The Truth About C-Sections (cont.)
Also, as the number of primary C-sections rises, so does the number of subsequent C-sections.
"Women are not being educated on vaginal birth after C-section, or VBAC," Kriebs says. "And in fact, many institutions will simply not even allow this procedure after a woman as already had a C-section."
As a result, births that could have occurred "naturally" are being performed as C-sections, pushing the number even higher. In March 2010, an NIH advisory panel recommended that hospitals end bans on VBAC.
Risk also comes into play -- medical and legal, Kriebs says. More health care providers are turning to C-sections at the slightest hint of a complication during childbirth. "When a situation turns complicated during a delivery, today there is a greater tendency to perform a C-section to minimize the risk to the child," Kriebs says.
The number is also creeping upward because women are tapping into C-sections as a childbirth "option" more frequently.
"Women are worried that something will happen to their baby during labor, so maybe they opt for a C-section upfront," Economy says. "Or, they don't want to go through labor pain, because it is painful, and think they can handle the pain of surgery better because it's a controlled setting."
Age also plays into the expanding number of U.S. C-sections. Hoskins says that more women are delaying childbirth until they're older, and, as a result, are more likely to need a C-section; especially if they're over 40, because of the increased risk of complications in older moms.
Waiting until later in life to have children may also mean more need for fertility treatment, which could increase the chance of having twins. And that, in turn, makes a C-section more likely.
After the C-section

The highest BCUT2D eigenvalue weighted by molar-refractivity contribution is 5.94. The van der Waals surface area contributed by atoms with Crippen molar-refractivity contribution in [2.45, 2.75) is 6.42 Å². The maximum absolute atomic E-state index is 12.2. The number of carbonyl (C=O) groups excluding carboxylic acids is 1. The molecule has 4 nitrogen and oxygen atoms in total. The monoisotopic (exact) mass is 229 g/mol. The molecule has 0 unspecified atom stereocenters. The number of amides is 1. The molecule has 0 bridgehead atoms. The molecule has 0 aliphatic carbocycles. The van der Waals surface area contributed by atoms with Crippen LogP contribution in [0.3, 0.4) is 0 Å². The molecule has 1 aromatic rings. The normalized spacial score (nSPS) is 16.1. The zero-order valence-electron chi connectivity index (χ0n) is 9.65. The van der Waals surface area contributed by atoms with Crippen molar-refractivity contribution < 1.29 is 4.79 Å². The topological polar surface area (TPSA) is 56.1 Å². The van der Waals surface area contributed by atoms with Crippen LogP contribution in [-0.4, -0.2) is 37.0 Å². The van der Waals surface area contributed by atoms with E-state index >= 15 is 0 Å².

"Recovery from a C-section isn't easy," Economy says.
The typical hospital stay for a C-section is four days, compared to the two that new moms need after a vaginal birth, Economy says.
Immediately after the procedure is over, you'll still have a catheter in, the effects from the regional anesthesia will linger for a few hours -- which means you'll be numb from the waist down -- and you'll need narcotics for the pain.
The good news is by the next day, the catheter will come out and you'll have feeling again in your feet and legs. But you'll still need the narcotics, especially because the nurses will want you to get out of bed and move -- which will hurt -- to minimize the risk of blood clots.
C-section recovery isn't over when you go home. "Once you're out of the hospital, you can't lift anything heavier than baby for the first couple of weeks," Economy says.
And, no driving for about two weeks, no exercise for 4-6 weeks, and no sex for six weeks, Economy says.
"You are really going to feel worn down and tired after a C-section, and on top of that you have a newborn baby to take care of, so the load and the demand on your body is very high," Hoskins says. "Don't expect any great miracles before 3-4 weeks, and many women will go up to three months to be 100%."
A C-section may sound intimidating, but thousands are successfully performed in the U.S. every day, resulting in happy and healthy moms and babies.
"The important message is that both [vaginal and C-section births] are safe," Economy says. "But it's also important to keep in mind that if you compare a vaginal [birth] that goes well and a C-section that goes well, a vaginal [birth] is still far safer."
Last Editorial Review: 4/29/2011 5:04:16 PM